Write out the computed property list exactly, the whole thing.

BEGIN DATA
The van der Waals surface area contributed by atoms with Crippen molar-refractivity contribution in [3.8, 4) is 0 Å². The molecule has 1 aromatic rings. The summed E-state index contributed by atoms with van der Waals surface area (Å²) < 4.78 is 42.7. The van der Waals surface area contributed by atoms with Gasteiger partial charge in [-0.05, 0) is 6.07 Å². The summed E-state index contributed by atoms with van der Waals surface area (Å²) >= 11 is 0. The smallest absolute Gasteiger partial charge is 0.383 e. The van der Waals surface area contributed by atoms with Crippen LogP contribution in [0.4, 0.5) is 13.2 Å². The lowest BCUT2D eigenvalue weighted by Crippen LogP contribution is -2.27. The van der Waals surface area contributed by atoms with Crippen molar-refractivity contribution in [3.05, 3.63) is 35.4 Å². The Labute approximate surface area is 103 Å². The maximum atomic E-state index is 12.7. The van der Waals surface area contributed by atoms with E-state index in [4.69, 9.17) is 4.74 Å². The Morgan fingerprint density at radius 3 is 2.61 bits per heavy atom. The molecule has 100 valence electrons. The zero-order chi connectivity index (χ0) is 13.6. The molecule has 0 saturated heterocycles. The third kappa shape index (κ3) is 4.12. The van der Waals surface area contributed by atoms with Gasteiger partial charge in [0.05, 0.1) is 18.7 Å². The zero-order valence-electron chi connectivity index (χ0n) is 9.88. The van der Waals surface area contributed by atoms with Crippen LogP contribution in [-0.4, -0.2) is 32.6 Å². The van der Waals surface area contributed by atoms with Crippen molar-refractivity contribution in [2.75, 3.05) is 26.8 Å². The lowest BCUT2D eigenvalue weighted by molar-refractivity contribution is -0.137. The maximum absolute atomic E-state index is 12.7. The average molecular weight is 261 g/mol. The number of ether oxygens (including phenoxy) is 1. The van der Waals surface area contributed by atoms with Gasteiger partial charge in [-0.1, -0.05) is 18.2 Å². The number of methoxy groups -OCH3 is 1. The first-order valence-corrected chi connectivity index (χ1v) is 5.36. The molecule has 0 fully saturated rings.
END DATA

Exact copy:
The van der Waals surface area contributed by atoms with Crippen molar-refractivity contribution in [3.8, 4) is 0 Å². The molecule has 1 aromatic rings. The summed E-state index contributed by atoms with van der Waals surface area (Å²) < 4.78 is 42.7. The van der Waals surface area contributed by atoms with Gasteiger partial charge in [-0.05, 0) is 6.07 Å². The summed E-state index contributed by atoms with van der Waals surface area (Å²) >= 11 is 0. The smallest absolute Gasteiger partial charge is 0.383 e. The van der Waals surface area contributed by atoms with Crippen LogP contribution in [0.4, 0.5) is 13.2 Å². The lowest BCUT2D eigenvalue weighted by Crippen LogP contribution is -2.27. The van der Waals surface area contributed by atoms with Crippen molar-refractivity contribution in [3.05, 3.63) is 35.4 Å². The Labute approximate surface area is 103 Å². The maximum atomic E-state index is 12.7. The van der Waals surface area contributed by atoms with E-state index in [4.69, 9.17) is 4.74 Å². The Morgan fingerprint density at radius 3 is 2.61 bits per heavy atom. The molecule has 100 valence electrons. The zero-order chi connectivity index (χ0) is 13.6. The molecule has 0 saturated heterocycles. The third kappa shape index (κ3) is 4.12. The van der Waals surface area contributed by atoms with Gasteiger partial charge in [0.05, 0.1) is 18.7 Å². The zero-order valence-electron chi connectivity index (χ0n) is 9.88. The van der Waals surface area contributed by atoms with Crippen LogP contribution in [-0.4, -0.2) is 32.6 Å². The van der Waals surface area contributed by atoms with Crippen molar-refractivity contribution in [2.75, 3.05) is 26.8 Å². The lowest BCUT2D eigenvalue weighted by molar-refractivity contribution is -0.137. The maximum absolute atomic E-state index is 12.7. The average molecular weight is 261 g/mol. The number of ether oxygens (including phenoxy) is 1. The van der Waals surface area contributed by atoms with Gasteiger partial charge in [-0.1, -0.05) is 18.2 Å². The number of methoxy groups -OCH3 is 1. The first-order valence-corrected chi connectivity index (χ1v) is 5.36. The molecule has 0 fully saturated rings.